Somewhere near the middle of Sea Wolf‘s accomplished set last night in the Ships of the Sea Museum’s lovely and versatile North Garden, Sea Wolf’s front man Alex Brown Church noted the fitting connection between the band’s name and the venue. Sea Wolf and its high-minded indie folk rock was inspired by the Jack London novel, and the songs themselves often seem to be journeys through both physical and emotional landscapes.
I especially liked last night’s rendition of “Dew in the Grass”, which you can sample here:
I’ll confess to not knowing anything about Sea Wolf before they appeared on the SMF schedule, partially thanks to support from Savannah Stopover. But the band seemed a perfect choice in the ongoing efforts of the SMF to program more modern acts alongside the various genres of traditional music that the SMF specializes in.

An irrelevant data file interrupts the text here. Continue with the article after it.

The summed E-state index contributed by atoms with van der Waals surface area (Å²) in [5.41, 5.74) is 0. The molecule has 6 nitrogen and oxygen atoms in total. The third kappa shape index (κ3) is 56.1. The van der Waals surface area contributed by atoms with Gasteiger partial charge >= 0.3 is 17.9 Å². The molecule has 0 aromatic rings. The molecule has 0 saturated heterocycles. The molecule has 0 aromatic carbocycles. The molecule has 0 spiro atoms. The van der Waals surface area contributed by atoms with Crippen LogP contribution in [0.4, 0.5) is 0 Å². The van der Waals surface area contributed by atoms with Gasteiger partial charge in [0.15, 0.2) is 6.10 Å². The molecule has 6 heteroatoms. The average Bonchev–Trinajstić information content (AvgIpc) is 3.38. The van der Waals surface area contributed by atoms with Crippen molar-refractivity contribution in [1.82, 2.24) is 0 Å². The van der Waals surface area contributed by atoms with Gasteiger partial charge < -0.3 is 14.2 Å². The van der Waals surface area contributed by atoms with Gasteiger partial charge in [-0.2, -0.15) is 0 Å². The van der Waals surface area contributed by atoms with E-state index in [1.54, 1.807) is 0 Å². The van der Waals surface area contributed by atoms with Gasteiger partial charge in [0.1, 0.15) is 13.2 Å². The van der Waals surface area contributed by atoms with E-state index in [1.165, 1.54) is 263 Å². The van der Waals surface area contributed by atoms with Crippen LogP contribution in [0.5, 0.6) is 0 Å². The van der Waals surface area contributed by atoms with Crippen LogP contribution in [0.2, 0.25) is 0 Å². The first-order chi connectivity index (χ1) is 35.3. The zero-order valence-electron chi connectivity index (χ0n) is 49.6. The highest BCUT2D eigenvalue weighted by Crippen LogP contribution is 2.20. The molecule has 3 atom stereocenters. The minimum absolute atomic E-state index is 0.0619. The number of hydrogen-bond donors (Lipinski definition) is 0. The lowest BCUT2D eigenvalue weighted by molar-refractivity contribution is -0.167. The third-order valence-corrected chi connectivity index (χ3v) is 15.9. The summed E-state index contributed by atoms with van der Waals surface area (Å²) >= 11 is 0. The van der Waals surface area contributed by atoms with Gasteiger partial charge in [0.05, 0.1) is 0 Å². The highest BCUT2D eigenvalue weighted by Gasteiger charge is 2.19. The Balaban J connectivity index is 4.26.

The seats were nearly all full under the pavilion last night, plus a good number of us chose to stand for all or most of the show in the back near the soundboard. The rapt attention at the front of the space set a respectful tone that seemed appropriate for the music, but a number of friends noted that they’d love to catch Sea Wolf in a rock club, where the energy would be different.
Although a couple of dozen listeners pushed up toward the stage and stood during the final songs, the layout of the seating limited interactions between the band and the audience. Of course, I should also add that Savannah has limited venues for a standup show for a band of Sea Wolf’s stature. The recently renovated ballroom at the Knights of Columbus, which Savannah Stopover made such good use, is one of the few spots with adequate capacity.
In a post yesterday, I talked about the diversification of SMF audiences, a goal that’s definitely furthered by bringing an act like Sea Wolf.
Sea Wolf’s Old World Romance is now available on iTunes.
A photo posted yesterday to the Sea Wolf Facebook page, which has over 70,000 fans: